In this system, any person can fill out a widely available complaint form, and if the complaint meets minimum standards of merit, the Council of State assigns a senior civil servant trained in public law to be an advocate for the citizen, and a senior civil servant from the same poll to defend the state.

The Council of State process is designed so that, when it is working at its best, in situations where many people are impacted by a problematic governmental practice, that the flawed institution must be corrected and every discernible material victim of the flawed institution should receive a remedy, rather than simply providing a remedy to the one individual who filed a complaint.

Individual aggrieved citizens don't bear the litigation costs of the process, but the devil's advocates appointed in this process are, in effect, a "loyal opposition" who seek to make the government better by correcting its flaws, rather than looking for reasons to unreasonably gum up the system, or press political advantages for the complaining parties when the merits of the complaint are weak on the facts or the law.

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Because it limits what they can be sued for and they can chose when to allow or not allow it. Once you get into the details there are a lot of qualifications around what someone can and can't sue for.

If anyone can sue for anything the government would be tied up in litigation as everyone sues every time something they don't like happens.

https://www.law.cornell.edu/wex/sovereign_immunity

  1. Governmental v proprietary function test (Was the actor functioning in a governmental fashion or a proprietary fashion?)
    a) If the actor was performing a proprietary function (i.e. acting for financial gain for itself or its citizens; doing something that is not historically a governmental function; doing something that can be performed by a private corporation/contractor), then the actor is subject to liability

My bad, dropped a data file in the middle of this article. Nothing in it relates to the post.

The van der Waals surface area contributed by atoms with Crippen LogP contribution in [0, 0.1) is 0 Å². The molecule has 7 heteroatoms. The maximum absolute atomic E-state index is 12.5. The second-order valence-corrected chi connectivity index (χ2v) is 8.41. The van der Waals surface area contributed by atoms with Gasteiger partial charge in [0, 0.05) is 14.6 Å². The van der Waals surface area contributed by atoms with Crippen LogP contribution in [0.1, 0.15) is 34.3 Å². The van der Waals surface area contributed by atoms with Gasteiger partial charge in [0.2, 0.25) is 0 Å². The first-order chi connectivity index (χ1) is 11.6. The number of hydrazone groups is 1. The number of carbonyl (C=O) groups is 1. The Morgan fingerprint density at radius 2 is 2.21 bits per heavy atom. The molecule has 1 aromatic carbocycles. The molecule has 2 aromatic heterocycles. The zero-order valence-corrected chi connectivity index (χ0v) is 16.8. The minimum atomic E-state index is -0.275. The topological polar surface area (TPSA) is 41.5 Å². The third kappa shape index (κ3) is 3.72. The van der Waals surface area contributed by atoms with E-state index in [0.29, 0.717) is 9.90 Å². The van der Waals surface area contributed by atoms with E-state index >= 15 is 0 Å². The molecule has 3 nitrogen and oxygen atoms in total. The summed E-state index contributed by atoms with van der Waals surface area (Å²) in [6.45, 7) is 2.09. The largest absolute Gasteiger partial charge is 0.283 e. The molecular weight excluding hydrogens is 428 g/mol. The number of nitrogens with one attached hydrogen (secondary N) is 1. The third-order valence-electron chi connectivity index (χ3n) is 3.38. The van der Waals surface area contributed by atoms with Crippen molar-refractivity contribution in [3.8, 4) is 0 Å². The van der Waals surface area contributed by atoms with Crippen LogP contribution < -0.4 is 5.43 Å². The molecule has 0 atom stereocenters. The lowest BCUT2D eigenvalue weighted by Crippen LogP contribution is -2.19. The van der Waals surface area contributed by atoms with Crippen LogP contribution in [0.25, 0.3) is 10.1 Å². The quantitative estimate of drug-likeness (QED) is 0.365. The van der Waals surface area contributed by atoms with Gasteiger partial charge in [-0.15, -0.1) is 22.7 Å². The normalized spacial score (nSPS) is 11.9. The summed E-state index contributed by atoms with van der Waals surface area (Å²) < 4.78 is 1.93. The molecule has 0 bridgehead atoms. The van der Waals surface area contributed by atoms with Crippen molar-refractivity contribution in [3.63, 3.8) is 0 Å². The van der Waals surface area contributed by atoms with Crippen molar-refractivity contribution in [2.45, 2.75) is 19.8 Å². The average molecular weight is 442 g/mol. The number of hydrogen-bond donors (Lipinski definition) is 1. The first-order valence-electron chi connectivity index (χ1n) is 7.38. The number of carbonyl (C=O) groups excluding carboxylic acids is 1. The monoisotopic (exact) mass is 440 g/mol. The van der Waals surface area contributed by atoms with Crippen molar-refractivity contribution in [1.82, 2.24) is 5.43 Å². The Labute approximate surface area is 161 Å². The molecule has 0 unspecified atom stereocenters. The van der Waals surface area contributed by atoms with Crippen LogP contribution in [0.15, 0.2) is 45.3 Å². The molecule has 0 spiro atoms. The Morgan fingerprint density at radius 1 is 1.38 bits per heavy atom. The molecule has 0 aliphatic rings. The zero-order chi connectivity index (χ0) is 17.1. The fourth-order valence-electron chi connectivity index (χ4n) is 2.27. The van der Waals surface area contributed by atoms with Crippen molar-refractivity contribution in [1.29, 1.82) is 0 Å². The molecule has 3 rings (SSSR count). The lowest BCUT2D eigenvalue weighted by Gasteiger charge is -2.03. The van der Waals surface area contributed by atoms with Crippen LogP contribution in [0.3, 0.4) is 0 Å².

b) If the actor was performing a governmental function (i.e. acting for the general public; doing something ordained by legislature; performing a historic gov function), then the actor is not subject to liability
  2. Ministerial/operational v. discretionary functions/acts test (Was the actor performing a ministerial/operational task or a discretionary task?)
    a) If the actor is performing a ministerial/operational action, then there is not immunity.
    b) If the actor is performing a discretionary action, then there is immunity.
  3. Planning v implementational (Was the actor planning an action or implementing an action?)
    a) If the actor's planning of policy results in harm, then there is immunity
    b) If the harm happens due to the government's implementation of the plan, then there is not immunity
  4. Non-justiciable v. justiciable
    a) If the action is justiciable under regular tort principles, then there is no immunity. If the issue is not justiciable under regular tort principles, then there is immunity.
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  • 2
    This answer doesn't address the "why" aspect of the question, which seems to be its principal aspect.
    – phoog
    Jul 17 at 18:40
  • Building on @phoog 's comment, I want to know why this wouldn't happen in a state where sovereign immunity doesn't exist. A government can enact legislation detailing what makes a suit valid and what suits can be dismissed. Why can't that apply to a suit against a government? Why must immunity exist? Jul 17 at 18:47
  • @phoog Does the edit help?
    – Joe W
    Jul 17 at 19:16
  • @MrMineHeads Making a law to prevent lawsuits would just get challenged in court as that is a check for bad laws.
    – Joe W
    Jul 17 at 19:17
  • The edit does help, but I think a brief mention of the history would also help. That is, sovereign immunity is the default position when the king or queen is the source of law and of law enforcement. Why didn't the concept fall apart in England with the rise of parliament and of a judicial system? Did the founders of the US consider whether sovereign immunity should persist after Independence, or did it just arise from a court decision?
    – phoog
    Jul 17 at 19:34